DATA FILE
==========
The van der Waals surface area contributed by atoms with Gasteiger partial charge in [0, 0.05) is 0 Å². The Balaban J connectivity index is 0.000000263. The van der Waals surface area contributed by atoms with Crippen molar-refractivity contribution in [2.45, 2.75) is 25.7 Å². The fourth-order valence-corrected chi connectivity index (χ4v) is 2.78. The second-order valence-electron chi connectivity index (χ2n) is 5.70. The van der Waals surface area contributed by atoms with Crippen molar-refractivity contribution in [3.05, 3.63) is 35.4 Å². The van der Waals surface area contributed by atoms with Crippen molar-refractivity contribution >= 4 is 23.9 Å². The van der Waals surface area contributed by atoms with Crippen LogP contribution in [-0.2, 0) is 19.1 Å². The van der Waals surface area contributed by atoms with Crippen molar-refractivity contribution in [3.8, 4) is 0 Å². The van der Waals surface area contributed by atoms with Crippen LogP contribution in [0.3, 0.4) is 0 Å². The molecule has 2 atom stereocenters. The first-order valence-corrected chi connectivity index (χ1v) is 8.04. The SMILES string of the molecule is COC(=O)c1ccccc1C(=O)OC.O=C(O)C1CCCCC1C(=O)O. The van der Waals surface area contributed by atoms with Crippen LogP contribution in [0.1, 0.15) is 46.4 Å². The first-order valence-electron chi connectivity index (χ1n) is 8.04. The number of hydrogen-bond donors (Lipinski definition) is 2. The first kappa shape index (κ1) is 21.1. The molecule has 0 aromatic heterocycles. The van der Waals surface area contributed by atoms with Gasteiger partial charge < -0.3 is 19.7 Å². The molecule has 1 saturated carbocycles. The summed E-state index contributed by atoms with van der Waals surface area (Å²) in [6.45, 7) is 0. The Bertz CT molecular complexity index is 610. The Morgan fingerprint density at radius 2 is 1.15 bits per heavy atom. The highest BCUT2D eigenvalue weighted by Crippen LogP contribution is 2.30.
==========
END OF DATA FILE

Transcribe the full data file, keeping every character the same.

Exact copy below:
The van der Waals surface area contributed by atoms with Gasteiger partial charge in [0, 0.05) is 0 Å². The Balaban J connectivity index is 0.000000263. The van der Waals surface area contributed by atoms with Crippen molar-refractivity contribution in [2.45, 2.75) is 25.7 Å². The fourth-order valence-corrected chi connectivity index (χ4v) is 2.78. The second-order valence-electron chi connectivity index (χ2n) is 5.70. The van der Waals surface area contributed by atoms with Crippen molar-refractivity contribution in [3.05, 3.63) is 35.4 Å². The van der Waals surface area contributed by atoms with Crippen molar-refractivity contribution >= 4 is 23.9 Å². The van der Waals surface area contributed by atoms with Crippen LogP contribution in [-0.2, 0) is 19.1 Å². The van der Waals surface area contributed by atoms with Crippen molar-refractivity contribution in [3.8, 4) is 0 Å². The van der Waals surface area contributed by atoms with Crippen LogP contribution in [0.3, 0.4) is 0 Å². The molecule has 2 atom stereocenters. The first-order valence-corrected chi connectivity index (χ1v) is 8.04. The SMILES string of the molecule is COC(=O)c1ccccc1C(=O)OC.O=C(O)C1CCCCC1C(=O)O. The van der Waals surface area contributed by atoms with Crippen LogP contribution in [0.1, 0.15) is 46.4 Å². The first-order valence-electron chi connectivity index (χ1n) is 8.04. The number of hydrogen-bond donors (Lipinski definition) is 2. The first kappa shape index (κ1) is 21.1. The molecule has 0 aromatic heterocycles. The van der Waals surface area contributed by atoms with Gasteiger partial charge < -0.3 is 19.7 Å². The molecule has 1 saturated carbocycles. The summed E-state index contributed by atoms with van der Waals surface area (Å²) in [6.45, 7) is 0. The Bertz CT molecular complexity index is 610. The Morgan fingerprint density at radius 2 is 1.15 bits per heavy atom. The highest BCUT2D eigenvalue weighted by Crippen LogP contribution is 2.30.